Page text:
Women's Health Targeted

The Early Show, Dr. Emily Senay, medical correspondent
CBS/The Early Show
Health providers across the country are making all kinds of services available to women Monday to mark National Women's Checkup Day.

It's intended "to get women to take advantage of the kinds of preventive services that do not take a lot of time or money, but are essential when it comes to avoiding health problems that get worse if they are not detected and dealt with early on," reports Dr. Emily Senay, medical correspondent for The Early Show.

Some 600 hospitals and clinics in the U.S. are offering a wide range of services to women, from basic checkups and blood-pressure testing to updated immunizations and counseling on a wide variety of health issues. The services are provided for free or at a discount in most cases. Insurance policies may also cover some of the costs.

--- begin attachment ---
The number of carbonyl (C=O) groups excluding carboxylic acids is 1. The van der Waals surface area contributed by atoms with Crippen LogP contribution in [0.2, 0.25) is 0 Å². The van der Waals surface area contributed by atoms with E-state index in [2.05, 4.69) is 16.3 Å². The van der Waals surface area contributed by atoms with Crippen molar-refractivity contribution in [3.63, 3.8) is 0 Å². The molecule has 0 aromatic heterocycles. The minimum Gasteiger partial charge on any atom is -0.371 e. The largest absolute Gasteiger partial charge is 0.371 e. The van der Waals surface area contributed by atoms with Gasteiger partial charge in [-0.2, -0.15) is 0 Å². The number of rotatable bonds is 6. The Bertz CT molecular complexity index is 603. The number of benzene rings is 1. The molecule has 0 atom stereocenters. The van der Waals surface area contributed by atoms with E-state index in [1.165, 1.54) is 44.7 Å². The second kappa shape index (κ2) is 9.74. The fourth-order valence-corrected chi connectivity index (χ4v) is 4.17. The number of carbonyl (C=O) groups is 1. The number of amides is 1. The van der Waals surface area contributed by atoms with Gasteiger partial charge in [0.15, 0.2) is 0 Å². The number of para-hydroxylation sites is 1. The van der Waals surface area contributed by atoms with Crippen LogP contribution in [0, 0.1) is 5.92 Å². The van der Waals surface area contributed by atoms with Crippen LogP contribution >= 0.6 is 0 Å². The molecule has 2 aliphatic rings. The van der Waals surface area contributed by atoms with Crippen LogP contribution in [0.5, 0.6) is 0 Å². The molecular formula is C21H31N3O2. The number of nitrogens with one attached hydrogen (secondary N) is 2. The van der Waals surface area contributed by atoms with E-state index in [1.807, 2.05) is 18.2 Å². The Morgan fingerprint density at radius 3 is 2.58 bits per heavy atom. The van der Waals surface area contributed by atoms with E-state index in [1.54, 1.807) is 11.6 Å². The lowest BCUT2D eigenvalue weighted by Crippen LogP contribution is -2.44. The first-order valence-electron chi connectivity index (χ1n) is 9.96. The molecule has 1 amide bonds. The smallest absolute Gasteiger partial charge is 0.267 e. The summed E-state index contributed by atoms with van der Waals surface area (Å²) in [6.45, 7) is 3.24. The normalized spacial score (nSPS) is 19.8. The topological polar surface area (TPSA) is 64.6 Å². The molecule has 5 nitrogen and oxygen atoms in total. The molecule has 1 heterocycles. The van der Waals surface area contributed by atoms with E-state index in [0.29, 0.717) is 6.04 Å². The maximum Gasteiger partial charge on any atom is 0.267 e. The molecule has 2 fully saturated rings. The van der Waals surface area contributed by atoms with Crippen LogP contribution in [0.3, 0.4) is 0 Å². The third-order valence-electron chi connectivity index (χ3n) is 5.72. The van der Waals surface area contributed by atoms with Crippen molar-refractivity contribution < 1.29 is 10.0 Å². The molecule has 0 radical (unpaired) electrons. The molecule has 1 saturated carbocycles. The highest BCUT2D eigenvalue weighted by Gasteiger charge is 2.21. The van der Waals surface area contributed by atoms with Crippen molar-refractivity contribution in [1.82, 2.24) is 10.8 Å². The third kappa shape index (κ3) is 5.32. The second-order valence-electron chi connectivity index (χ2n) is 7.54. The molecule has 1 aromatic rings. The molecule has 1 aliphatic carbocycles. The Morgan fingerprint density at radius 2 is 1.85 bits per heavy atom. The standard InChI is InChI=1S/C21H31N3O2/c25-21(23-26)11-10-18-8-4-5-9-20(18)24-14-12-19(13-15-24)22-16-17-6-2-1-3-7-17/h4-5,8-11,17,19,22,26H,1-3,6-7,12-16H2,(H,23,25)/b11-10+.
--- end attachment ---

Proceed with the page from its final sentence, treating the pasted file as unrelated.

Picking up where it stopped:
To find out what's available in your area, you can check the Web site at www.4woman.gov or you call 800-994-woman.

If you don't find a provider in your area that is offering the service you need, Senay advises, call your doctor for an appointment instead.

She says it's important to get checked regularly for the early signs of the serious diseases that kill hundreds of thousands of women every year. These include a cholesterol test can reveal a risk of heart disease, a blood sugar test can reveal diabetes, and of course a screening test like mammogram or a colonoscopy can detect early signs of cancer.

Depending on age and other risk factors, women should have other tests and screenings for other such conditions. osteoporosis, thyroid disease and sexually-transmitted diseases.

It is important, Dr. Senay says, for women to be aware of factors that may increase their chances of certain diseases. These factors include age, sex, family history of disease, environmental factors, having a pre-existing disease, and ethnic background.

And, of course, she says, your doctor is the person to ask about individual health issues.